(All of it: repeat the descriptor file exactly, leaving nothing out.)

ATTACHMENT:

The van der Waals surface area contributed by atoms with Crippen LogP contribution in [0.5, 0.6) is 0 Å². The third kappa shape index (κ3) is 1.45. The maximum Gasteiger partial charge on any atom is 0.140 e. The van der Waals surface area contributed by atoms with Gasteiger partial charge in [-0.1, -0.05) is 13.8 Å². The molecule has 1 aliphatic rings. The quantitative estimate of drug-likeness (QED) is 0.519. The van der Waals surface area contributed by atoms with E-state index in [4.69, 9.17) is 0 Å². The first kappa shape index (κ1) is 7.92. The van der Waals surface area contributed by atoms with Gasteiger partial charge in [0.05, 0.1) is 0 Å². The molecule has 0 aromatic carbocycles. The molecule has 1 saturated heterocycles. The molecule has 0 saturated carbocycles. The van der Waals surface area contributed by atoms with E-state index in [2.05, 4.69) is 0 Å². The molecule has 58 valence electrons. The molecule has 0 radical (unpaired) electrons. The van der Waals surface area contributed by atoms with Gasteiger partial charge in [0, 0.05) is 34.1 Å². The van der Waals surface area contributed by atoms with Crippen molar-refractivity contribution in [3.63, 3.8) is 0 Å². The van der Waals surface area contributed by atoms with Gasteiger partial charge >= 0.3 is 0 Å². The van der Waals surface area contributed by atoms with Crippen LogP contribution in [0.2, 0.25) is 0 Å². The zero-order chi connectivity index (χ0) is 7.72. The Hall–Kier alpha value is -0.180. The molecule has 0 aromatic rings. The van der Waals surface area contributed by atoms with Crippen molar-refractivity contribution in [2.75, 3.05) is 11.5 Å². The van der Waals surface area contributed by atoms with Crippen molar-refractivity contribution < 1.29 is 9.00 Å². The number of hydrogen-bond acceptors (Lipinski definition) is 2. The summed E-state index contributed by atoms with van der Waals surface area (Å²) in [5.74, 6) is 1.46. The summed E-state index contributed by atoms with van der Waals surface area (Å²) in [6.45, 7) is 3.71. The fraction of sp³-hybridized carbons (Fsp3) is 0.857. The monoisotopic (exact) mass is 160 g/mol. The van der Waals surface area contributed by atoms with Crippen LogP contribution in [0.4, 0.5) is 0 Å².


The van der Waals surface area contributed by atoms with Crippen LogP contribution in [0.5, 0.6) is 0 Å². The third kappa shape index (κ3) is 1.45. The maximum Gasteiger partial charge on any atom is 0.140 e. The van der Waals surface area contributed by atoms with Gasteiger partial charge in [-0.1, -0.05) is 13.8 Å². The molecule has 1 aliphatic rings. The quantitative estimate of drug-likeness (QED) is 0.519. The van der Waals surface area contributed by atoms with E-state index in [4.69, 9.17) is 0 Å². The first kappa shape index (κ1) is 7.92. The van der Waals surface area contributed by atoms with Gasteiger partial charge in [0.05, 0.1) is 0 Å². The molecule has 0 aromatic carbocycles. The molecule has 1 saturated heterocycles. The molecule has 0 saturated carbocycles. The van der Waals surface area contributed by atoms with E-state index in [2.05, 4.69) is 0 Å². The molecule has 58 valence electrons. The molecule has 0 radical (unpaired) electrons. The van der Waals surface area contributed by atoms with Gasteiger partial charge in [0, 0.05) is 34.1 Å². The van der Waals surface area contributed by atoms with Crippen molar-refractivity contribution in [3.63, 3.8) is 0 Å². The van der Waals surface area contributed by atoms with Gasteiger partial charge >= 0.3 is 0 Å². The van der Waals surface area contributed by atoms with Crippen LogP contribution in [0.2, 0.25) is 0 Å². The zero-order chi connectivity index (χ0) is 7.72. The Hall–Kier alpha value is -0.180. The molecule has 0 aromatic rings. The van der Waals surface area contributed by atoms with Crippen molar-refractivity contribution in [2.75, 3.05) is 11.5 Å². The van der Waals surface area contributed by atoms with Crippen molar-refractivity contribution < 1.29 is 9.00 Å². The number of hydrogen-bond acceptors (Lipinski definition) is 2. The summed E-state index contributed by atoms with van der Waals surface area (Å²) in [5.74, 6) is 1.46. The summed E-state index contributed by atoms with van der Waals surface area (Å²) in [6.45, 7) is 3.71. The fraction of sp³-hybridized carbons (Fsp3) is 0.857. The monoisotopic (exact) mass is 160 g/mol. The van der Waals surface area contributed by atoms with Crippen LogP contribution in [0.4, 0.5) is 0 Å².